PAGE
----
Emma Fridel’s research has uncovered that school shootings have been declining since the 1990s. She has also discovered that people who live in economically disadvantaged areas are less likely to take their own life after they kill somebody they know. And her work has revealed that between 2015-2017, there was an uptick in romantic partners killing each other with a gun.
Working in tandem with professors James Alan Fox and Gregory Zimmerman, Fridel, a PhD student in the School of Criminology and Criminal Justice, has produced a string of research papers that examines the topics of serial and mass murder, murder-suicide, and school shootings.
In their 2018 excerpt for a book titled “The Wiley Handbook on Violence in Education: Forms, Factors, and Preventions,” Fridel and Fox dismiss the characterization of mass school shootings as an epidemic, asserting that on average, mass murders occur between 20 and 30 times per year, and about one of those incidents on average takes place at a school.
Fridel has recommended increasing mental health resources for students as one measure to improve school safety, calling it a critical need that has been historically overlooked. She said the United States is facing a shortage of guidance counselors.
“You might have students in a very large school who are troubled, but who are basically flying under the radar because you have one guidance counselor for 400 students,” she said.
In a recent study analyzing gender differences in homicide trends and patterns, Fridel and Fox discovered that after nearly three decades of steadily declining murder rates, there was an increase between 2015 and 2017 of instances in which a person killed a romantic partner with a gun. The researchers couldn’t conclusively determine, however, whether the increase was an aberration or a sign of an upward trend.
In another recent study conducted with Zimmerman, Fridel tested the assumption that pervasive violence in disadvantaged areas causes people to be desensitized to violence, and looked into what kind of impact that has on suicide rates.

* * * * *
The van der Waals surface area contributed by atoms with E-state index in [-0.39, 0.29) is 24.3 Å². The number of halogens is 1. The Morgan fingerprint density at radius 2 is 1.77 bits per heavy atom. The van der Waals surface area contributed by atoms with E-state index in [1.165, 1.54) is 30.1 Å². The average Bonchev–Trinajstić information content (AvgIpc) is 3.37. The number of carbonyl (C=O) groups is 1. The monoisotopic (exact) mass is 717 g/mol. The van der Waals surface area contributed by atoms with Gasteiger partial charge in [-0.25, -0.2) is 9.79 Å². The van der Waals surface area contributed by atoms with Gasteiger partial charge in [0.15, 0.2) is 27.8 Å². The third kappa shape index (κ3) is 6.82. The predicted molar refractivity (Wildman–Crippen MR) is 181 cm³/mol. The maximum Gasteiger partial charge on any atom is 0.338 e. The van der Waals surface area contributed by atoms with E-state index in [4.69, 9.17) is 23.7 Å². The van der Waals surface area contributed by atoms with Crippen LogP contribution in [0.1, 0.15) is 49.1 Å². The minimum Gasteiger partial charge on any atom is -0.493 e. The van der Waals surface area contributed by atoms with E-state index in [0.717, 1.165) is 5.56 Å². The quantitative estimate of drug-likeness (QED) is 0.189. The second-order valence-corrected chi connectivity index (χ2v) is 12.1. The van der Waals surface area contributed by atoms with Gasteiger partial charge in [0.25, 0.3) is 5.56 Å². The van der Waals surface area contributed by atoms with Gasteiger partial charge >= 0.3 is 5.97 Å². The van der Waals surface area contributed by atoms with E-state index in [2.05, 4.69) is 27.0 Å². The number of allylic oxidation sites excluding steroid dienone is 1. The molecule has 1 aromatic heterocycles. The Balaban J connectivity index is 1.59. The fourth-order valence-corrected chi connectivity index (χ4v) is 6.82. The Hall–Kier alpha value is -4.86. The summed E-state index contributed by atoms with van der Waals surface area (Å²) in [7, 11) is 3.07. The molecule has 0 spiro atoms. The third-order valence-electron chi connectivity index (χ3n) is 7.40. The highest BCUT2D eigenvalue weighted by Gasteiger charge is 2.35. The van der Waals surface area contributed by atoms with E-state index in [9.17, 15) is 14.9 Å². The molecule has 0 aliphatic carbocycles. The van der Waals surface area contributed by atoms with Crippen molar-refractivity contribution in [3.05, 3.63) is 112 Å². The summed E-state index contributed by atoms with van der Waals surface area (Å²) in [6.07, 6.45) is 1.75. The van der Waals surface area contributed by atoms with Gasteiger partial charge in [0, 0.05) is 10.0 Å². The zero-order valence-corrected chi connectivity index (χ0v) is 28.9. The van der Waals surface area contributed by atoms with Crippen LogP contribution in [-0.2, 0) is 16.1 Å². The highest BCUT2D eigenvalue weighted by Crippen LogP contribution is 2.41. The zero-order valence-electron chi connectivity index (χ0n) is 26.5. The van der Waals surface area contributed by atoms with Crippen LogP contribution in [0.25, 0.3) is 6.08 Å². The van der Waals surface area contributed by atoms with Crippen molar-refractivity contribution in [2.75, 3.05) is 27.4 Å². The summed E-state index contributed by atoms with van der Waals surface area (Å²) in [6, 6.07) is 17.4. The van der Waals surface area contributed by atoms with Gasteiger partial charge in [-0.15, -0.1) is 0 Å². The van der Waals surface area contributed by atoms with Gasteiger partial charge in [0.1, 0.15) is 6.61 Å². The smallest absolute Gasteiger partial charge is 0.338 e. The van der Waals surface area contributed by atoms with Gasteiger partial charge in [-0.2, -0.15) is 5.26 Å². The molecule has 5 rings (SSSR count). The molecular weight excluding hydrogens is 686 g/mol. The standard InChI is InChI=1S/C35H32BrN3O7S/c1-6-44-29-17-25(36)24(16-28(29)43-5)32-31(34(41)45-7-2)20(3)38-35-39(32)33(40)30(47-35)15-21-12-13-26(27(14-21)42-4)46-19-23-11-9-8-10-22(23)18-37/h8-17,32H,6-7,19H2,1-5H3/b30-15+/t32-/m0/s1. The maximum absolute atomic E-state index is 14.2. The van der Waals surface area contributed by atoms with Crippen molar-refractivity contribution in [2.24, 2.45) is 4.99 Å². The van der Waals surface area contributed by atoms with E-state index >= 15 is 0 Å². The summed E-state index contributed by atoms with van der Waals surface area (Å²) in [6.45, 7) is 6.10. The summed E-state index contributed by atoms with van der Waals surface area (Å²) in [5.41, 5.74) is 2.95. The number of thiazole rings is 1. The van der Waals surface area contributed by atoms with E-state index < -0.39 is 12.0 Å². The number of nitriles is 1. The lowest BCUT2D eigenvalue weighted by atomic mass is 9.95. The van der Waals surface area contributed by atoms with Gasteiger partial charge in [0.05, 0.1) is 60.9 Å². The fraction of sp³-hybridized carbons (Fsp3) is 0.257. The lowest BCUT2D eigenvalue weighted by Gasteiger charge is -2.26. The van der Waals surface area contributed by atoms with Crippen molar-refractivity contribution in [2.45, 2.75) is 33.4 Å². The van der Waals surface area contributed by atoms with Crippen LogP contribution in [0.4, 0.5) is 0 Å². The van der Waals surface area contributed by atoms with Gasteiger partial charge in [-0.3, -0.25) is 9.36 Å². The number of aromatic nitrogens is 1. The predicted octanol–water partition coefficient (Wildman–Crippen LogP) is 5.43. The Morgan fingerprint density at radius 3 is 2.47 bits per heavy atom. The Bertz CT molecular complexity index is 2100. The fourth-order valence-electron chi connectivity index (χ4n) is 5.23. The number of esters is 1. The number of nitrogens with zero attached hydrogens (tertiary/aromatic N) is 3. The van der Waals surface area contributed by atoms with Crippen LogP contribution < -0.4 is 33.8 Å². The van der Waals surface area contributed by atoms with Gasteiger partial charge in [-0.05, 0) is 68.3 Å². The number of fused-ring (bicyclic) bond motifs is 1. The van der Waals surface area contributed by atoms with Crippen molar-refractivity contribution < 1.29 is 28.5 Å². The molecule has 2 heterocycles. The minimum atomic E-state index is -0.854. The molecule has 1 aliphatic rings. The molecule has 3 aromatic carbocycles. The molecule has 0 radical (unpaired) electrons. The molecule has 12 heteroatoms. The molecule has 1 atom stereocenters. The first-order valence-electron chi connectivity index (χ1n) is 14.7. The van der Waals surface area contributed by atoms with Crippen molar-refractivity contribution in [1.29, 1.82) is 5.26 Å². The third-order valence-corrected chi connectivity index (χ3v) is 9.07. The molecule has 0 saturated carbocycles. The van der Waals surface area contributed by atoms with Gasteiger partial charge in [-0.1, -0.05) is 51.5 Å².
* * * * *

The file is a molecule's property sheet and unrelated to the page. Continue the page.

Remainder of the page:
Fridel and Zimmerman discovered that in areas where violence is commonplace, people are less likely to feel guilt for killing a romantic partner, family member, or acquaintance. Because of this, there is less of a chance that a person who kills a romantic partner will then take his or her own life.
For her work, Northeastern has named Fridel the recipient of this year’s Outstanding Graduate Student Award for Research, an accolade conferred upon students who demonstrate an ability to conduct high-level research and contribute to the scholarly literature in their field.
Fridel will be one of several honorees celebrated by President Joseph E. Aoun at the Academic Honors Convocation on April 18. The annual ceremony recognizes students and faculty who have received prestigious awards for scholarship, research, or teaching over the past year.
“Winning this award is a great honor and I think is reflective of the immense support I’ve received during my time at Northeastern from the faculty in the School of Criminology and Criminal Justice,” Fridel said in an interview after learning of her award. “I know that I would not be in the position I am today without the help of my mentors, Jamie Fox, Greg Zimmerman, and Anthony Braga.”
As her mentor and chair of her dissertation committee, Fox gave Fridel a glowing endorsement, saying that in the 40 years he has taught at Northeastern, he hasn’t met a more impressive student. Lauding her “high-quality research skills,” Fox described Fridel as the “most highly recruited doctoral prospect.”
“Ms. Fridel blends her strength in the substance of criminology with a analytic passion and quantitative skill,” Fox wrote. “She has been a quick learner of advanced statistics, has excellent writing skills, and is very detail-oriented.”
He added: “It has been, and continues to be a great pleasure to work with Emma Fridel and mentor her toward what is an outstanding career in the making.”